There are many different kinds of sense receptors in the body. Some are sensitive to heat or cold, some to touch or pressure. Others, called free nerve endings, aren’t specialized for any one type of stimulus. When a significant stimulus triggers these nerve endings, they send a message through the spinal cord and up to the brain indicating that something potentially dangerous has happened. The brain then decides (without consulting the part involved in conscious thought, alas) whether this is something to ignore or brush off or if it seems likely that damage has occurred. A message is sent back down to the affected part of the body.

If the message is, “No big deal -- ‘tis but a scratch,” then you’ll most likely shake yourself off and forget the incident even happened. If it’s, “WHOA, THIS SEEMS LIKE A PROBLEM,” then you experience this as pain.

This is useful! Just ask someone with CIPA, or congenital insensitivity to pain with anhidrosis, a disease that leaves people insensitive to pain. Imagine not noticing a bit of grit in your eye until it damages your cornea, developing stress fractures in your feet because nothing is telling you it’s time to sit down, or ending up with burns in your mouth and throat because you don’t realize your coffee is scalding hot. Pain stops us from trying to walk on a sprained ankle or to go for a run when we have a fever. Tissue damage, high temperatures, low pH, and capsaicin (the active ingredient in hot peppers) are all common triggers for this process.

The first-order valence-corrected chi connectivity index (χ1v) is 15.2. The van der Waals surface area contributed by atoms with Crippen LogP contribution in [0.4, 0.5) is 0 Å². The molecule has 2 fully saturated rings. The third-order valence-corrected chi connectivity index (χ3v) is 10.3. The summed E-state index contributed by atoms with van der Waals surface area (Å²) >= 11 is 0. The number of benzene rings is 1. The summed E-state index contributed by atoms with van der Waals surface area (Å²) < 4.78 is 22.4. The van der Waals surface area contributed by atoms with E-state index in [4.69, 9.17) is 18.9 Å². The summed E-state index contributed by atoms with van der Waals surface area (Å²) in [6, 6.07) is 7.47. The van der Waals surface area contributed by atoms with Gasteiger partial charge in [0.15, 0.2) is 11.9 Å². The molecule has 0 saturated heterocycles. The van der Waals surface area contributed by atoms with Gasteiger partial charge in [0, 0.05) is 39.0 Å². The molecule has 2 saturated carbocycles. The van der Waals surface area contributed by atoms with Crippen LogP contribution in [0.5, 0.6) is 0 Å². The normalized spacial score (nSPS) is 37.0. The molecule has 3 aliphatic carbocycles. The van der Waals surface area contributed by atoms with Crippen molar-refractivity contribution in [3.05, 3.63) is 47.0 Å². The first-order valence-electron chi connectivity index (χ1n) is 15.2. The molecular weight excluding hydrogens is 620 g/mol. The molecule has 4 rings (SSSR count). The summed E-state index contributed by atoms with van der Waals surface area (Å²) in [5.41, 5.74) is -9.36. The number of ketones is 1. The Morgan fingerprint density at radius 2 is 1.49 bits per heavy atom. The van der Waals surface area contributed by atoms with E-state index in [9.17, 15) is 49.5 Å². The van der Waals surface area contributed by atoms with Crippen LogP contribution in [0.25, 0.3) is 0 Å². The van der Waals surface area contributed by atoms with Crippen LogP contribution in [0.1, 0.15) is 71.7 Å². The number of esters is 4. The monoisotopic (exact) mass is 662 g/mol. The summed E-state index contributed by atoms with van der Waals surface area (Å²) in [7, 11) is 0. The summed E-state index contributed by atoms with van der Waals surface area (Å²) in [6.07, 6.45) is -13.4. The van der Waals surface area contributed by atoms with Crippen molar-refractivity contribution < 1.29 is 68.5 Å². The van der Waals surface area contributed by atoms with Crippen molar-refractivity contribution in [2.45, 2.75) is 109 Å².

But brains aren’t always correct when it comes to assessing danger. Lorimer Moseley gives a brilliant example of this in his TEDx talk. What’s the difference between the pain from a scratch on the leg and the pain from a nearly-fatal snake bite? Spoiler: it’s whatever your brain is expecting. That’s why you might feel little pain after a bicycle accident, but be in agony when getting the wound stitched up two hours later. Pain is weird.

Neuropathic pain (nerve pain)


This is pain that results from an issue with the nervous system itself, rather than surrounding tissues. If you’ve ever banged your funny bone, you know this feeling well. Common forms of neuropathic pain include: